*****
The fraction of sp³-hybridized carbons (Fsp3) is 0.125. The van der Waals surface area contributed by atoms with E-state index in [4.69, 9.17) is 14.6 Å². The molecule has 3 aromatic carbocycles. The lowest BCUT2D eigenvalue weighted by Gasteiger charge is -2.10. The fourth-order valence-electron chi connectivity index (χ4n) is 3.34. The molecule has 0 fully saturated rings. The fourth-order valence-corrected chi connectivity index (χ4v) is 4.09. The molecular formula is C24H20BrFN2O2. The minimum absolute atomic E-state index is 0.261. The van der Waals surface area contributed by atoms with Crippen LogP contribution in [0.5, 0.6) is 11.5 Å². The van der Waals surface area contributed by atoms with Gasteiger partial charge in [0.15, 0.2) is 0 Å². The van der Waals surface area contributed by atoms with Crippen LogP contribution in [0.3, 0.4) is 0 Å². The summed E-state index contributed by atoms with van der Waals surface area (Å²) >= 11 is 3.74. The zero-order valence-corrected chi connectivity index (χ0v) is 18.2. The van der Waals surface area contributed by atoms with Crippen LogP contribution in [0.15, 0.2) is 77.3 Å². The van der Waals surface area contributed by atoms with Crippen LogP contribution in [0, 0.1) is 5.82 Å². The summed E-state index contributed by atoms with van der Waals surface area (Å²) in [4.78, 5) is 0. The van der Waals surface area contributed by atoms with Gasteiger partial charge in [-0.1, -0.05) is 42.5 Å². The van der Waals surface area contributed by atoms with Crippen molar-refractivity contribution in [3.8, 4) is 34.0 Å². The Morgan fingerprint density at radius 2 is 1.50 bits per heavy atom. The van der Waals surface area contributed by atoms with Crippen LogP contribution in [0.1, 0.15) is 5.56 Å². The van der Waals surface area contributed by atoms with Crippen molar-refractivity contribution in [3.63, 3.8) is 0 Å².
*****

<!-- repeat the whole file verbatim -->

The fraction of sp³-hybridized carbons (Fsp3) is 0.125. The van der Waals surface area contributed by atoms with E-state index in [4.69, 9.17) is 14.6 Å². The molecule has 3 aromatic carbocycles. The lowest BCUT2D eigenvalue weighted by Gasteiger charge is -2.10. The fourth-order valence-electron chi connectivity index (χ4n) is 3.34. The molecule has 0 fully saturated rings. The fourth-order valence-corrected chi connectivity index (χ4v) is 4.09. The molecular formula is C24H20BrFN2O2. The minimum absolute atomic E-state index is 0.261. The van der Waals surface area contributed by atoms with Crippen LogP contribution in [0.5, 0.6) is 11.5 Å². The van der Waals surface area contributed by atoms with Gasteiger partial charge in [0.15, 0.2) is 0 Å². The van der Waals surface area contributed by atoms with Crippen LogP contribution in [0.3, 0.4) is 0 Å². The summed E-state index contributed by atoms with van der Waals surface area (Å²) >= 11 is 3.74. The zero-order valence-corrected chi connectivity index (χ0v) is 18.2. The van der Waals surface area contributed by atoms with Crippen LogP contribution in [0.15, 0.2) is 77.3 Å². The van der Waals surface area contributed by atoms with Crippen LogP contribution in [0, 0.1) is 5.82 Å². The summed E-state index contributed by atoms with van der Waals surface area (Å²) in [4.78, 5) is 0. The van der Waals surface area contributed by atoms with Gasteiger partial charge in [-0.1, -0.05) is 42.5 Å². The van der Waals surface area contributed by atoms with Crippen molar-refractivity contribution in [3.8, 4) is 34.0 Å². The Morgan fingerprint density at radius 2 is 1.50 bits per heavy atom. The van der Waals surface area contributed by atoms with Crippen LogP contribution in [0.1, 0.15) is 5.56 Å². The van der Waals surface area contributed by atoms with Crippen molar-refractivity contribution in [3.63, 3.8) is 0 Å².